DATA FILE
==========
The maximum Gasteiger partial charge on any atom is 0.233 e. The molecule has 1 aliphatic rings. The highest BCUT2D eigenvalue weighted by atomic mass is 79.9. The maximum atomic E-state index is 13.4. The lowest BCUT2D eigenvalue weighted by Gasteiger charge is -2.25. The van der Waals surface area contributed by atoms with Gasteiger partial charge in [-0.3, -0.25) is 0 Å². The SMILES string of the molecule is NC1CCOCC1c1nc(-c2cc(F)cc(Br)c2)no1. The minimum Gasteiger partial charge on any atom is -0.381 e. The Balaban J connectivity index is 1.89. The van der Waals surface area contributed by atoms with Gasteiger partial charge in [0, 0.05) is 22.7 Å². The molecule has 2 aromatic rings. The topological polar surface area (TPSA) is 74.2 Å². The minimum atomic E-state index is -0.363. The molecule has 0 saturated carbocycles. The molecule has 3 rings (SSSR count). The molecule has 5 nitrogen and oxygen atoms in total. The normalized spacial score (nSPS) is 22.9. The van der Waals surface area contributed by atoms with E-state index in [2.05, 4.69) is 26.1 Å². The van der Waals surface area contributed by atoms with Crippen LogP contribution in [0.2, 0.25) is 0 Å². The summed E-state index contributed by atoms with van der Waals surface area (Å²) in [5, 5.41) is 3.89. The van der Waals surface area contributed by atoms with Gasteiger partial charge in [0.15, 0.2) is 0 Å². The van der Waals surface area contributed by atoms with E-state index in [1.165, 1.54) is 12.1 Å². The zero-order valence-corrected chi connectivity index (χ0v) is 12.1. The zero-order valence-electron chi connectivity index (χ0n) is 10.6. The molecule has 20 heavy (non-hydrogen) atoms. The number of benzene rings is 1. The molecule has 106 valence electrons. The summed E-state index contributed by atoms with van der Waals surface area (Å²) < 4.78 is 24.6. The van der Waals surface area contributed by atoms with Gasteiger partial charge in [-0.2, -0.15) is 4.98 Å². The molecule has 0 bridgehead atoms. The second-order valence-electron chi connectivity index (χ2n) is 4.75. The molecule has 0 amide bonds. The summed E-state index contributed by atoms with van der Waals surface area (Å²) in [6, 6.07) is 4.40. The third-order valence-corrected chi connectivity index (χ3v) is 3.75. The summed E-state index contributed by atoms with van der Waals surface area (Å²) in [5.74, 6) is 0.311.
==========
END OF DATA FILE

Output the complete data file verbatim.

The maximum Gasteiger partial charge on any atom is 0.233 e. The molecule has 1 aliphatic rings. The highest BCUT2D eigenvalue weighted by atomic mass is 79.9. The maximum atomic E-state index is 13.4. The lowest BCUT2D eigenvalue weighted by Gasteiger charge is -2.25. The van der Waals surface area contributed by atoms with Gasteiger partial charge in [-0.3, -0.25) is 0 Å². The SMILES string of the molecule is NC1CCOCC1c1nc(-c2cc(F)cc(Br)c2)no1. The minimum Gasteiger partial charge on any atom is -0.381 e. The Balaban J connectivity index is 1.89. The van der Waals surface area contributed by atoms with Gasteiger partial charge in [0, 0.05) is 22.7 Å². The molecule has 2 aromatic rings. The topological polar surface area (TPSA) is 74.2 Å². The minimum atomic E-state index is -0.363. The molecule has 0 saturated carbocycles. The molecule has 3 rings (SSSR count). The molecule has 5 nitrogen and oxygen atoms in total. The normalized spacial score (nSPS) is 22.9. The van der Waals surface area contributed by atoms with E-state index in [2.05, 4.69) is 26.1 Å². The van der Waals surface area contributed by atoms with Crippen LogP contribution in [0.2, 0.25) is 0 Å². The summed E-state index contributed by atoms with van der Waals surface area (Å²) in [5, 5.41) is 3.89. The van der Waals surface area contributed by atoms with Gasteiger partial charge in [0.15, 0.2) is 0 Å². The van der Waals surface area contributed by atoms with E-state index in [1.165, 1.54) is 12.1 Å². The zero-order valence-corrected chi connectivity index (χ0v) is 12.1. The zero-order valence-electron chi connectivity index (χ0n) is 10.6. The molecule has 20 heavy (non-hydrogen) atoms. The number of benzene rings is 1. The molecule has 106 valence electrons. The summed E-state index contributed by atoms with van der Waals surface area (Å²) < 4.78 is 24.6. The van der Waals surface area contributed by atoms with Gasteiger partial charge in [-0.2, -0.15) is 4.98 Å². The molecule has 0 bridgehead atoms. The second-order valence-electron chi connectivity index (χ2n) is 4.75. The molecule has 0 amide bonds. The summed E-state index contributed by atoms with van der Waals surface area (Å²) in [6, 6.07) is 4.40. The third-order valence-corrected chi connectivity index (χ3v) is 3.75. The summed E-state index contributed by atoms with van der Waals surface area (Å²) in [5.74, 6) is 0.311.